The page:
Testbirds Review: Get Paid $5 To Test

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Testbirds gives you the opportunity to hunt for software bugs to earn money.  As a tester, you’re making applications and websites more usable.

If you like the idea of testing new products, particularly apps and websites, then this may be a company to consider.  It’s one that’s been around for quite some time, and in fact, I have talked about them in the past, too.

Beta testing websites are common online and can often earn you hundreds per month, sometimes much more, depending on how many you sign up for as well as how often you take tests.  It’s a wonderful way to supplement your income.

In today’s review, I want to talk about Testbirds and its legitimacy.

Can you make money?  Is it worth your time? Is it legit?

We’re about to find out.

As in all of my reviews, I remain 100% honest, only recommending what I feel is worth your time.

Let’s begin.

What is Testbirds?

Testbirds was founded in 2011 by Georg Hansbauer.  Ever since then, they have been on a mission to create flawless digital products as well as passionate users.  For more than 10 years now, the company has amassed more than 600,000 users, performing more than one million tests in that time.  That number continues to grow as of today.

As a tester, you will perform a variety of beta testing jobs that come from both major and smaller companies, effectively helping them improve a product, looking for bugs and/or providing feedback.  With this information, a company can then improve their products with the information users, such as yourself, provide.  This is a fairly straightforward procedure in the beta testing world.

You will test everything from apps to finding bugs in the software on either your desktop and/or mobile device, whichever ones you register on the site.

In my research, the company is 100% legitimate, as it’s a privately held company with its headquarters located in Munich, Germany  as well as offices in Amsterdam and London.  They have also worked with many prominent brands, such as BMW, Audi and Western Union, to name a few.

Signing Up

To sign up as a tester, the company will first ask you to register as a tester.

This process involves entering basic information such as your name, your current location as well as your date of birth.  It only takes a minute or so and this enables you to access your profile, where you will be asked to fill out both a basic and advanced profile.

At this time, you will also be asked to set up at least one device you want to test with.  This can either be a desktop and/or mobile device.  You can enter as many devices as you wish.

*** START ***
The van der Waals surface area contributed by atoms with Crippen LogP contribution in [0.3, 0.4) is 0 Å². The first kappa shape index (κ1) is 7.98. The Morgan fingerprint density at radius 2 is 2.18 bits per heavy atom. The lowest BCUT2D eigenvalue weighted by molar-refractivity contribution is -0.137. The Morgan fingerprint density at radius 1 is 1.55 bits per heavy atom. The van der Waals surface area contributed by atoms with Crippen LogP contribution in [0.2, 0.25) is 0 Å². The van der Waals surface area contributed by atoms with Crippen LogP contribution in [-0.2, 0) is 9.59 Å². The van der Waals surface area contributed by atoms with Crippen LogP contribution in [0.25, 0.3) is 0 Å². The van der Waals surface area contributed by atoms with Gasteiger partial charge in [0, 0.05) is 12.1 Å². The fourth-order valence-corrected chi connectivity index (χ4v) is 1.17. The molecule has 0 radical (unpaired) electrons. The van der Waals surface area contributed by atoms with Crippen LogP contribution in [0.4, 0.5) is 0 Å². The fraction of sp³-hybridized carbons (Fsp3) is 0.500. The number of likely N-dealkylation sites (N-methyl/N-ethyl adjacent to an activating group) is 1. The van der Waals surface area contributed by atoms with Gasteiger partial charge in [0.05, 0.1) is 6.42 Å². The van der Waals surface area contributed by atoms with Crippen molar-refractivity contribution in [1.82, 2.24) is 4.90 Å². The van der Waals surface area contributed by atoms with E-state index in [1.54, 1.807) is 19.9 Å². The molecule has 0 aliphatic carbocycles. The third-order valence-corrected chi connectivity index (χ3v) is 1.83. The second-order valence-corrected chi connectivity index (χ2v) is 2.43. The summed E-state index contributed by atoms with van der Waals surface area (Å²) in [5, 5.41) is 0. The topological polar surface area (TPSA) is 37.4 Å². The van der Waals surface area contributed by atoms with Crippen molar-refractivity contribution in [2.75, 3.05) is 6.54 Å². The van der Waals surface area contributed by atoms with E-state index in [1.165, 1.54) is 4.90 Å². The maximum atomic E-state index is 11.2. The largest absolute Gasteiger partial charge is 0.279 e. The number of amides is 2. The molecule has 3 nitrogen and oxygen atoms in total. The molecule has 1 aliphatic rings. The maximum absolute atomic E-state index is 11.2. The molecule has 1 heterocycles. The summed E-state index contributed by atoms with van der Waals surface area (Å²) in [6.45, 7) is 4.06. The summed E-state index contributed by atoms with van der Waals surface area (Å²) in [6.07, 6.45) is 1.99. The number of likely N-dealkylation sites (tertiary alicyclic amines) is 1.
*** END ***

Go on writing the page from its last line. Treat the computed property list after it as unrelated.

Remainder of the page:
Once you do this, you can enter your dashboard; however, before you start to perform any tasks, you will be asked to complete an entry test.  This is an introductory test that helps you get to know the platform as well as the testing standards.  Once your report is approved, you can start working.  The nice thing about doing this is that the company will pay you a €5 bonus for completing it.


After you pass your entry test (remember, this is mandatory), you can then receive invitations to real tests based on your demographic profile.  According to the FAQ, the company uses a database to identify targeted testers who fit a specific profile.  For instance, one company may be looking for a 25-year-old female who lives in the United States.  If you were to fit this profile, then you could be invited via email.

In this email, it will provide you with a detailed outline, highlighting what the job entails as well as how long it takes and what you will be paid.  Everything you need to know will be highlighted here, so it’s important you read through it in its entirety.

If you like what you see, then you can accept the invitation and start the test, which will show up on your platform, as seen below.

Your invitations will be whenever someone invites you, whereas tests are the tests you accepted.

As a quick note here, you don’t want to wait on these invitations as it is on a first-come, first-serve basis.  An invitation does not guarantee you a spot on the test.  All test invitations will come through e-mail, so it’s very important you whitelist the domain.

If you’re able to get accepted to a test, 99% of the time, you will have to write out a report.  Test reports vary, but everything you need to know will be shown inside the instructions.

You will usually see the following in a test:

  • Bug test.  In this type of test, you will be asked to hunt for technical errors.  This type of test pays you for every bug you find.
  • Usability test.  This test wants you to test a product to see how easy it is to use.  You will provide feedback in the form of ratings and/or text to help a client improve their product.  These tests will pay you a fixed rate.